Template pbit files are small, but when you open a template in Power BI Desktop, the dataset needs to reload. If the changes you need to make to a report are small, waiting for a dataset reload can be frustrating (e.g. waiting 10 minutes for the reload to do a one-minute change). The Power BI pbix file will still be required to publish to Power BI Online.
Power BI pbix files can get very large, but when you open them, the data is there and you can immediately make changes to the report. However, if your workplace is geographically dispersed, then upload and download times to/from source control will be a consideration.
Having a mixed set of rules for storing different file types based on their size will quickly get messy if you have a number of reports, so make a decision to go one way or the other based on your environment.Figure: Bad Example – Mixed Template and Power BI Files in Source Control
Figure: Good Example – Single File Type in Source Control
To export a template from Power BI Desktop, select File | Export | Power BI template from the menu, enter a description, file name and click save, as per the below figures.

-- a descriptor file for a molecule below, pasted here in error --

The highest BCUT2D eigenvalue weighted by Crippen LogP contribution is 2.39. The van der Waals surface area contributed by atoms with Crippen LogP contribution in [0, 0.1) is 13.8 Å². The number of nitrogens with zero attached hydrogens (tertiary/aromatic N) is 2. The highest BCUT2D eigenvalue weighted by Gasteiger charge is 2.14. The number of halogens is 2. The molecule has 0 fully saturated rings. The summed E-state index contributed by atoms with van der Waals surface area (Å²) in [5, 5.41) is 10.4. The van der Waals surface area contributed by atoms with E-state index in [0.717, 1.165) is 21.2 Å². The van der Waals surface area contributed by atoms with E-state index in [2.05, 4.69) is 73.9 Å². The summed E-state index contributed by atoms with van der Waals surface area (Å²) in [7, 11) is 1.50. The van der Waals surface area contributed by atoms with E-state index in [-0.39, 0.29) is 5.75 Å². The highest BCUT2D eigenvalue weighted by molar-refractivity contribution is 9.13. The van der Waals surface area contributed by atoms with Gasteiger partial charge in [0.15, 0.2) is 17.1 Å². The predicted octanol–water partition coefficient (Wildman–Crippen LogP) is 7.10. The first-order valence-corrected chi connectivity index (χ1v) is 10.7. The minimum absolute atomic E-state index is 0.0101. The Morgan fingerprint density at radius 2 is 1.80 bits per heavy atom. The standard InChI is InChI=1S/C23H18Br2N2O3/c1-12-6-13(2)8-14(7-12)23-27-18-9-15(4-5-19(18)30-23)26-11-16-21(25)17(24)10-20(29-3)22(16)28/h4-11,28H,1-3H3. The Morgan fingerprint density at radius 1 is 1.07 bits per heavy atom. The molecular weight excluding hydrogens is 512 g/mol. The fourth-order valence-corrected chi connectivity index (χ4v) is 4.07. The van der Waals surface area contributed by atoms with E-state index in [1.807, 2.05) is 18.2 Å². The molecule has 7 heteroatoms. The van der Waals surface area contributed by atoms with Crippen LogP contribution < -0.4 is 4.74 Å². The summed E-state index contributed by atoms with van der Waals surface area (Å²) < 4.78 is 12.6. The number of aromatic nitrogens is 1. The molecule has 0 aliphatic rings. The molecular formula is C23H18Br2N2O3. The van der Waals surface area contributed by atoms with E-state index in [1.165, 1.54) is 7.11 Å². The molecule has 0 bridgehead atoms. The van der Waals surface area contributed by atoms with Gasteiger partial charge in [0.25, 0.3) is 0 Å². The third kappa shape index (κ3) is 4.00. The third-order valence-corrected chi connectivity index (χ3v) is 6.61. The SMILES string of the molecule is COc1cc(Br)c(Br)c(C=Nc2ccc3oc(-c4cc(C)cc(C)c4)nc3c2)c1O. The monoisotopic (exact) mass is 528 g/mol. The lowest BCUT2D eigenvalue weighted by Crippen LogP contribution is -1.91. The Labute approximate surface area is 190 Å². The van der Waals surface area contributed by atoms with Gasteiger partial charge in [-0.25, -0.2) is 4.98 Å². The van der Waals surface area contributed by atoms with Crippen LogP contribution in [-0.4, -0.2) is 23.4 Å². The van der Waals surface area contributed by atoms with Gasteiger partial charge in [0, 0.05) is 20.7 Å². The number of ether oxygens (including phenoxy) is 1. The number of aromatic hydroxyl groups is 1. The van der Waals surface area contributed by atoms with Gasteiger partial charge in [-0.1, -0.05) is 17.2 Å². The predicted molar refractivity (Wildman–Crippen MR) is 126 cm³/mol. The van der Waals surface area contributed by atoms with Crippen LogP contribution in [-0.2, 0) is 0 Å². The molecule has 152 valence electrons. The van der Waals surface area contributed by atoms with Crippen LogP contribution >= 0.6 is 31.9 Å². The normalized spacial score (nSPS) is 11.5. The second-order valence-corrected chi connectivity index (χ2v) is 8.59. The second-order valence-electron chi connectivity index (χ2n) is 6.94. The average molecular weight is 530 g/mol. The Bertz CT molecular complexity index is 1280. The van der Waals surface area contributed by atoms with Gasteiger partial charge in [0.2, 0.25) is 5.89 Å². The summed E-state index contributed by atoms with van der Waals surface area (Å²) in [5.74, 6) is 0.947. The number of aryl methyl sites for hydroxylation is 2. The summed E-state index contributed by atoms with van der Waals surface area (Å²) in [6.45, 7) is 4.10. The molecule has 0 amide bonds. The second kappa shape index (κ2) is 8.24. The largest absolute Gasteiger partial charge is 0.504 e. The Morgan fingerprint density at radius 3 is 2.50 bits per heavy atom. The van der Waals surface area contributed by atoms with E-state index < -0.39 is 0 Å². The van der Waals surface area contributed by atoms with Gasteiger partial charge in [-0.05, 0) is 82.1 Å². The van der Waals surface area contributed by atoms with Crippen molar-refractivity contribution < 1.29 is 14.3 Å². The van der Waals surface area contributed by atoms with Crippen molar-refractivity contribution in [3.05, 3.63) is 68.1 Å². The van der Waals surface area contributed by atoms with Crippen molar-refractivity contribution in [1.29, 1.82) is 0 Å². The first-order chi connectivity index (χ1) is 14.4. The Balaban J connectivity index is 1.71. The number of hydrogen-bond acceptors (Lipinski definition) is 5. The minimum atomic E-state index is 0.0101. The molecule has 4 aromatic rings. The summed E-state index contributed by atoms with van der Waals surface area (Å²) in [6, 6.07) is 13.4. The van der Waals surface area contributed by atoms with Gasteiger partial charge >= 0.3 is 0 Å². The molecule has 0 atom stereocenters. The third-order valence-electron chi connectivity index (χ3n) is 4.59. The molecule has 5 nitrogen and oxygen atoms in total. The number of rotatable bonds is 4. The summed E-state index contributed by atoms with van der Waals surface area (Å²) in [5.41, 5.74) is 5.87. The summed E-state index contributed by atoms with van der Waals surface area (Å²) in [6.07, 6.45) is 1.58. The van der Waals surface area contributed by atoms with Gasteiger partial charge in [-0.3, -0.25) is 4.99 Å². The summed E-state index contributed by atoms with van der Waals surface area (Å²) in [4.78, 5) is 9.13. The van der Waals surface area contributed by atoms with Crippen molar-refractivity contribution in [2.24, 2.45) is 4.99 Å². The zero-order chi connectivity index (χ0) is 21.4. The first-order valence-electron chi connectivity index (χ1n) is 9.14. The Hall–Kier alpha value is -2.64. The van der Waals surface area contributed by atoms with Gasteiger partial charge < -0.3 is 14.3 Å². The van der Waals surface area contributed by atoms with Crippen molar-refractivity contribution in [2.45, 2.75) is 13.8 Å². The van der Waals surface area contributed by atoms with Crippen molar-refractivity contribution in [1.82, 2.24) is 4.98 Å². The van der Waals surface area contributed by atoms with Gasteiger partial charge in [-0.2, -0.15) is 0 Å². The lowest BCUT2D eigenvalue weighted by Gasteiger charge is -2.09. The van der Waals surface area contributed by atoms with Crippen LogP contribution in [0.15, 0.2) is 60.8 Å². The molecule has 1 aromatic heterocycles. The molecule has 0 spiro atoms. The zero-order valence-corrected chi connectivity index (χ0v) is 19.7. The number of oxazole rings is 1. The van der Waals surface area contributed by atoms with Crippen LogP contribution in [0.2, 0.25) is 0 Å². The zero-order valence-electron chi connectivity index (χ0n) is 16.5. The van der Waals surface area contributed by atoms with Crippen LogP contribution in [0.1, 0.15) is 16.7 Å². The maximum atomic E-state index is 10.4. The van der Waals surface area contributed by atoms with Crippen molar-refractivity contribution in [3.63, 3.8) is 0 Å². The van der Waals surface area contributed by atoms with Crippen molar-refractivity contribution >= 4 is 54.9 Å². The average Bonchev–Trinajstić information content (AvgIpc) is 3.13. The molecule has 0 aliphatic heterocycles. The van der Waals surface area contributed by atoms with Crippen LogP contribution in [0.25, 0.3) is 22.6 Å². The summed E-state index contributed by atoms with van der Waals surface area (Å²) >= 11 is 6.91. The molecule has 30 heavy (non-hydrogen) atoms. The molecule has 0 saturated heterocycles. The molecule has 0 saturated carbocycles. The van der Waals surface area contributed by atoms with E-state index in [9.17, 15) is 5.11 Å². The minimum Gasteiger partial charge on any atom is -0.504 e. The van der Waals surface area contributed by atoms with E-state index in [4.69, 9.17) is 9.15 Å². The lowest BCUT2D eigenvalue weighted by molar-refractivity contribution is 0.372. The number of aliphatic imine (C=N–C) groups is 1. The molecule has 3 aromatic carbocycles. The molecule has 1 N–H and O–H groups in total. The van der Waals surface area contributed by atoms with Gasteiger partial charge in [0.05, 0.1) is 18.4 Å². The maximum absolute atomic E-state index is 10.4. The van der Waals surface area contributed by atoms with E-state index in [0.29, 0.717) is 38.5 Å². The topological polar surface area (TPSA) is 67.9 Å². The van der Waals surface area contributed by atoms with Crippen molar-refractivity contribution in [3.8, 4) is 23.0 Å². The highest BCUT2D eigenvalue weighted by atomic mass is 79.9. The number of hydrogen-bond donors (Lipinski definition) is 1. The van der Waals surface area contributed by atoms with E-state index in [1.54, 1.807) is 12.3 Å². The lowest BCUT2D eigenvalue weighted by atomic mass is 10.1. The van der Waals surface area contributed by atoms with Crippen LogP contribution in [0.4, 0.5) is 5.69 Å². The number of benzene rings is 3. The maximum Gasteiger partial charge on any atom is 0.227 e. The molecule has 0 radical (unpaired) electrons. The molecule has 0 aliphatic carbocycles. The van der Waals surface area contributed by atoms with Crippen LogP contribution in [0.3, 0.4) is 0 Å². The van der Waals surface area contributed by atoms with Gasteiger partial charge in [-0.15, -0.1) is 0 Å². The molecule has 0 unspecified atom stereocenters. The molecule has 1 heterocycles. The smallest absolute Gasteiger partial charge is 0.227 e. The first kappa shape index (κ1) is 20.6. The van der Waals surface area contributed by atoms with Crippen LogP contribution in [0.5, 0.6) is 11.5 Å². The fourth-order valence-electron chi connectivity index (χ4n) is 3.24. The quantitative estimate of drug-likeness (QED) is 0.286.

Figure: Exporting a Power BI Template from Power BI Desktop
Add comments describing the changes made to the report and append to these, in descending order, each time a change is made. This way the history will be at hand each time the template is opened.
Figure: Enter a Description for the Template
Figure: Enter a File Name and Save
Save your pbix file to the same folder as the template above, you’ll need these if you want to publish your report to Power BI Online.
If you’ve decided to store template pbit files in source control, ensure you’ve set your source control application to ignore *.pbix files.